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Buy euros at AAA here in U.S. or at ATM in Greece?

I've never gotten euros from an ATM in Europe before.

I just bought $1000 worth of euros from AAA here in the U.S. (AAA uses Wells Fargo). I received 855 euros, an exchange rate of 1.17. No fees, that was the complete transaction.

I see on CNBC the spot exchange rate now is just above 1.12. My bank's debit card does not charge me for using a non bank owned ATM in Greece, or any other fees. I believe I will be charged a $5 transaction fee for every time I withdraw euros from an ATM in Greece. Doing the math, assuming 1.12 is the rate I will get at an ATM in Greece, that is only a 38 euro or between $43-$44 difference in $1000, less with ATM transaction charges. Is it that simple? Am I missing something?

Posted by
15030 posts

Under the circumstances, probably not a bad investment. Who knows if another banking crises could occur while your there. Keep most of them in a money belt. I hope you got them in 50's and 100's, because a 500 could be a problem.

Posted by
672 posts

I'm in Greece right now. I had no trouble getting Euros from an ATM in Athens airport. And, no problem using credit cards (we have chip and signature) for purchases.

Posted by
3787 posts

I just don't like hauling around such large amounts of cash. When I travel (and in daily life), I carry no more than 100 Euro on me, go to the ATMs frequently and use my credit card. To carry 855 Euro would make me nervous - not that it would be taken, but that I would do something stupid like drop money.

Posted by
11898 posts

Since the official exchange rate is S1.12 and the AAA/Wells Fargo gave you a rate of $1.17, that's not bad. I would do it. If you are going to carry that much cash on you, don't put it all in one place. I don't carry that much, maybe half as much or just a bit more, but it is separated and concealed, with most of it not in the wallet, if my wallet is lifted.

Posted by
659 posts

That's a very good exchange rate from Wells Fargo. My bank in the US charges a very high fee just for purchasing Euros on top of the rate difference. I agree with the other poster about carrying such a large sum of money on you. What we do is wait until we leave the arrivals area at the Athens Airport and go to the ATMs there and withdraw only the Euros we'll need for a few days. It's quick, easy and safe! My bank charges just a small ATM fee which really saves us money.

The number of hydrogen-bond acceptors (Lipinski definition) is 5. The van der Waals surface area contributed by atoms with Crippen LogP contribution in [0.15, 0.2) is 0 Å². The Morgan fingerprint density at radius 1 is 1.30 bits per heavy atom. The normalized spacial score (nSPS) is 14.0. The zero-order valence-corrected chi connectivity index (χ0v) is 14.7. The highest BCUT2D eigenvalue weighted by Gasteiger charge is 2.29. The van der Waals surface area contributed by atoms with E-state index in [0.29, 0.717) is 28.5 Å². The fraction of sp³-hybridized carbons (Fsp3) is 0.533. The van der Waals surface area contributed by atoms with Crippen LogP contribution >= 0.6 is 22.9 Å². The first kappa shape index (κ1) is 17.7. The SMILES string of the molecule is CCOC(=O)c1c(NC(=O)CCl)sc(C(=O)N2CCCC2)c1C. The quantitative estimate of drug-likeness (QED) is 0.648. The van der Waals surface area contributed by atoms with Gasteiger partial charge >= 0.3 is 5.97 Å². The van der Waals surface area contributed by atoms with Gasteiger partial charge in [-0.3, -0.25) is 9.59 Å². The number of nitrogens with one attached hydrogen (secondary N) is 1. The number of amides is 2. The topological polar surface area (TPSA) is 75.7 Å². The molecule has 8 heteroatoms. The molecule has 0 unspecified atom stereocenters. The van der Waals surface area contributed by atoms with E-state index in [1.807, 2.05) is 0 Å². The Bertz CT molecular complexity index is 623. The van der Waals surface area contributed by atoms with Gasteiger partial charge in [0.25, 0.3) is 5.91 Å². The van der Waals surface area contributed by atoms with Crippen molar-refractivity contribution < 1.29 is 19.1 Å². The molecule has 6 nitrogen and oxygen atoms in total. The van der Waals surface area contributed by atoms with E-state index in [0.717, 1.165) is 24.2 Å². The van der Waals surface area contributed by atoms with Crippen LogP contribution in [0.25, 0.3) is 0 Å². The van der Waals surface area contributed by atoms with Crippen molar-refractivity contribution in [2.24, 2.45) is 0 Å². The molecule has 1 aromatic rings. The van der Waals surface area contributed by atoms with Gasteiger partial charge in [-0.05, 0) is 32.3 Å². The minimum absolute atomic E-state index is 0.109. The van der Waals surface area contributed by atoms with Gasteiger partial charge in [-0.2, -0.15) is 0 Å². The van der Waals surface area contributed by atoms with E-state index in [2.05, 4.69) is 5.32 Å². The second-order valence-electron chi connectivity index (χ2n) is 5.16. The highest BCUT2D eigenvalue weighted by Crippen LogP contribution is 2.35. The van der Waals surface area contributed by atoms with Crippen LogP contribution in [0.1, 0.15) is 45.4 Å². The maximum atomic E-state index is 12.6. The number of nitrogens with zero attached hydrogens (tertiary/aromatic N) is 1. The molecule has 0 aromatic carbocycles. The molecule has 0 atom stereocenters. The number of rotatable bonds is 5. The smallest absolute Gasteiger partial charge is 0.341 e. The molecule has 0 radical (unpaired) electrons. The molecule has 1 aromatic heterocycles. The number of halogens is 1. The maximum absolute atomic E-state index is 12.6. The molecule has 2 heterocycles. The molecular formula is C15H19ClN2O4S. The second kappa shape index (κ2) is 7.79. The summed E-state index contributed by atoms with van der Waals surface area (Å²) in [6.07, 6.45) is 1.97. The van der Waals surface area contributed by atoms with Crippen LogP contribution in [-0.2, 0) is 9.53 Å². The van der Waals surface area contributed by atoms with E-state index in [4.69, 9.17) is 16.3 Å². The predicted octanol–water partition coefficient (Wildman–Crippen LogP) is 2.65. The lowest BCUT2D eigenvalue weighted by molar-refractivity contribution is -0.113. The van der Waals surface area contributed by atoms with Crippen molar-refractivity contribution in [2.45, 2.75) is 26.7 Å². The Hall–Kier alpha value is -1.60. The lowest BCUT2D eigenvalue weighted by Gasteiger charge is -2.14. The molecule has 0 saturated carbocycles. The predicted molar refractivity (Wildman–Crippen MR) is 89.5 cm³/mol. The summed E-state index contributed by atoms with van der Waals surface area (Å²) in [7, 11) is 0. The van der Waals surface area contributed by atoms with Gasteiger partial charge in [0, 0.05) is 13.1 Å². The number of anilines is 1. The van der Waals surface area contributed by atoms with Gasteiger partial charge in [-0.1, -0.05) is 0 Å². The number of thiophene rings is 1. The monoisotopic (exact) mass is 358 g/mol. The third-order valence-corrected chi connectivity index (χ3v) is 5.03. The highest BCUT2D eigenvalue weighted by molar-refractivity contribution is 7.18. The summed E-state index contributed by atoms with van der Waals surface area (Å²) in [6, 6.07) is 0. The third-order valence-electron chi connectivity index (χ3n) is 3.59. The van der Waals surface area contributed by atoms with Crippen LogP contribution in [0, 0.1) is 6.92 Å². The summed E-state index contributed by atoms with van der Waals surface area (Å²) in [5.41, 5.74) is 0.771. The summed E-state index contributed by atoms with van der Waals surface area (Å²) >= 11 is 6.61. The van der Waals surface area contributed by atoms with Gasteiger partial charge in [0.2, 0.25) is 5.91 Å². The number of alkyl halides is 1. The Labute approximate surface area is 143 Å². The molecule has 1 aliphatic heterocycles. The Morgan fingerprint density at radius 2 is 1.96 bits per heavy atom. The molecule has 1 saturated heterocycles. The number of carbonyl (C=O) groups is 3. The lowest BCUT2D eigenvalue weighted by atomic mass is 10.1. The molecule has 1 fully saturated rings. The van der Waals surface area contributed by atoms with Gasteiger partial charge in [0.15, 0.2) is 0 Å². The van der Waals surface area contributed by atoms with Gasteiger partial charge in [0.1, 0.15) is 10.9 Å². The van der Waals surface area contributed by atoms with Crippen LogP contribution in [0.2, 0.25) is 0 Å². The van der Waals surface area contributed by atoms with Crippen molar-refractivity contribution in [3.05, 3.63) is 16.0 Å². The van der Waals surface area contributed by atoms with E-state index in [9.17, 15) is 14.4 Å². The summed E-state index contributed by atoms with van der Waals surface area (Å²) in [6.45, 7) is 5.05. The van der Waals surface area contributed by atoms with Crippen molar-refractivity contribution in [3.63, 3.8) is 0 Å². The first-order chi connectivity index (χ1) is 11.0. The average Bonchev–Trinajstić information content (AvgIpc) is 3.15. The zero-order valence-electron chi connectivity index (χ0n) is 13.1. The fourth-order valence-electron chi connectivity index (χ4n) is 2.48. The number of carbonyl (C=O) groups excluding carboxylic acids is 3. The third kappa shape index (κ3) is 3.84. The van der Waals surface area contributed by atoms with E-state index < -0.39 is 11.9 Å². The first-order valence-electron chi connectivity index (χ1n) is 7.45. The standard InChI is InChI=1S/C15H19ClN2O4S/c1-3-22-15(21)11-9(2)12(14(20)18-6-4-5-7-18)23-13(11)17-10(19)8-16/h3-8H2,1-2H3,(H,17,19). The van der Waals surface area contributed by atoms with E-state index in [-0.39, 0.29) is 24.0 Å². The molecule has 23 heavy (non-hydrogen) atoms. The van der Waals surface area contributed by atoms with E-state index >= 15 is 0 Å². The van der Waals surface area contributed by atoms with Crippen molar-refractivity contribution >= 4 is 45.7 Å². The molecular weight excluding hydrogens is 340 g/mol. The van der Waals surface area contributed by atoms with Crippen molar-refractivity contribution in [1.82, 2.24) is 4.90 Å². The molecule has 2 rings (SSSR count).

I don't think the ATM in Greece will charge that high amount but someone else may know more about it. I think it's much less if any at all.

Posted by
2302 posts

TommyK5, it's not the Greek ATM that charges!! Use of Greek ATMs is Free! ANY charge at all is levied by your hometown bank.

And Tommy of MA, if your hometown bank charges ONLY a transaction fee, not a % of amount withdrawn, you indeed have a wonderful bank -- usually only Credit Unions give this kind of deal. Most of the Biggie Banks (Chase, Bank of America, Citibank etc) do a "double-dip" ... $5 per transaction PLUS 3% of amount withdrawn. If a person withdraws $1,000 from a Biggie Bank in 2 transactions during a visit, that's $30 + $10 = $40 -- and at my friendly Naxos taverna, that's 3 good dinners, including 1/2 liter wine.

Using your lowball hometown bank, the cost would have been $10 ... $30 less than the Biggie Bank. So you've got $1,000 in cash already ... if you need more, use your hometown bank ATM card

Posted by
17378 posts

If you don't mind giving up an extra $43, I'll take it. ;-)

It's not a good investment, but it might be good insurance. If Greece had another crisis, and you could not get money from an ATM, you'd feel kind of stupid for not taking the cash. A few comments:

  1. I might do the same thing for Greece today, but it's not a good "investment" for Europe in general.

  2. For some pretty good reasons, I normally withdraw $500 worth of Euro from the ATM every time I use one. In fact, on my last trip, because their were two of us, I increased the max withdrawal to $750. And I usually hit the ATM when I have less than 200€ in my pocket, so I often carry more than 500€. I carry it in my hidden stash; same place I carry my ATM cards. If I lose the stash, the loss of a few hundred euro is not going to be as inconvenient as the loss of my cards and the ability to get any more. I don't think the fear of carrying around a large sum of money is rational.

  3. For anyone else thinking about doing this, Wells Fargo charged him 4.46% (based on a 1.12 $/€ exchange rate). They normally charge 5%, so you might not get quite as good a deal. In a way he is speculating in currency. If the euro drops back to $1.08, it might not look like so smart.

Posted by
2718 posts

You do not say if you have ever been to Europe for how many times. If you search elsewhere on this web site you will find information
on "Travel Tips > Money" that gives information used by many of the folks who frequent this web site.